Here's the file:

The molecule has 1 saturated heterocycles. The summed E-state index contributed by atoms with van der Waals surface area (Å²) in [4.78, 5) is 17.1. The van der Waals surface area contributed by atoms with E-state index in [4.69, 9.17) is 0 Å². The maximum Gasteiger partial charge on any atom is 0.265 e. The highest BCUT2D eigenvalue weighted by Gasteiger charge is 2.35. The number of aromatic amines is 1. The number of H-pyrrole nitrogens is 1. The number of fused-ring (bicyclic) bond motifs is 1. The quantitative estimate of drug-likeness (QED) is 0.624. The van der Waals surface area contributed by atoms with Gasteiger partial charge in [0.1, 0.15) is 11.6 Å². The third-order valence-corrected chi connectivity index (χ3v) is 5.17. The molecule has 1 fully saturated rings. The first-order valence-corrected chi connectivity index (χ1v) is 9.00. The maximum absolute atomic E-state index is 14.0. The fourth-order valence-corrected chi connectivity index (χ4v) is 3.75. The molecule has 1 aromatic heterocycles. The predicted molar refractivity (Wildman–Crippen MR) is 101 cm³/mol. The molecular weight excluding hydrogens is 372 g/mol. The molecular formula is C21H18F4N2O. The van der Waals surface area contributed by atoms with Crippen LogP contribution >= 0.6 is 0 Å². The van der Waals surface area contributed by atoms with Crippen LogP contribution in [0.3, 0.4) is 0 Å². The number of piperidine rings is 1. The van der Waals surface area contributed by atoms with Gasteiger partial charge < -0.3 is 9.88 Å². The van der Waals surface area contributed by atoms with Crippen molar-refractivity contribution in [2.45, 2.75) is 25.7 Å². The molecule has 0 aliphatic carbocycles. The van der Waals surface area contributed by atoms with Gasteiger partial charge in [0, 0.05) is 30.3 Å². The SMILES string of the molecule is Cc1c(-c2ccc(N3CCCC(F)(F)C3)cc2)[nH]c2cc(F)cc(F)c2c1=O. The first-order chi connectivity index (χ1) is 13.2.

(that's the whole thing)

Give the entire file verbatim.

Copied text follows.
The molecule has 1 saturated heterocycles. The summed E-state index contributed by atoms with van der Waals surface area (Å²) in [4.78, 5) is 17.1. The van der Waals surface area contributed by atoms with E-state index in [4.69, 9.17) is 0 Å². The maximum Gasteiger partial charge on any atom is 0.265 e. The highest BCUT2D eigenvalue weighted by Gasteiger charge is 2.35. The number of aromatic amines is 1. The number of H-pyrrole nitrogens is 1. The number of fused-ring (bicyclic) bond motifs is 1. The quantitative estimate of drug-likeness (QED) is 0.624. The van der Waals surface area contributed by atoms with Gasteiger partial charge in [0.1, 0.15) is 11.6 Å². The third-order valence-corrected chi connectivity index (χ3v) is 5.17. The molecule has 1 fully saturated rings. The first-order valence-corrected chi connectivity index (χ1v) is 9.00. The maximum absolute atomic E-state index is 14.0. The fourth-order valence-corrected chi connectivity index (χ4v) is 3.75. The molecule has 1 aromatic heterocycles. The predicted molar refractivity (Wildman–Crippen MR) is 101 cm³/mol. The molecular weight excluding hydrogens is 372 g/mol. The molecular formula is C21H18F4N2O. The van der Waals surface area contributed by atoms with Crippen LogP contribution >= 0.6 is 0 Å². The van der Waals surface area contributed by atoms with Crippen LogP contribution in [0.3, 0.4) is 0 Å². The number of piperidine rings is 1. The van der Waals surface area contributed by atoms with Gasteiger partial charge < -0.3 is 9.88 Å². The van der Waals surface area contributed by atoms with Crippen molar-refractivity contribution in [2.45, 2.75) is 25.7 Å². The molecule has 0 aliphatic carbocycles. The van der Waals surface area contributed by atoms with Gasteiger partial charge in [0, 0.05) is 30.3 Å². The SMILES string of the molecule is Cc1c(-c2ccc(N3CCCC(F)(F)C3)cc2)[nH]c2cc(F)cc(F)c2c1=O. The first-order chi connectivity index (χ1) is 13.2.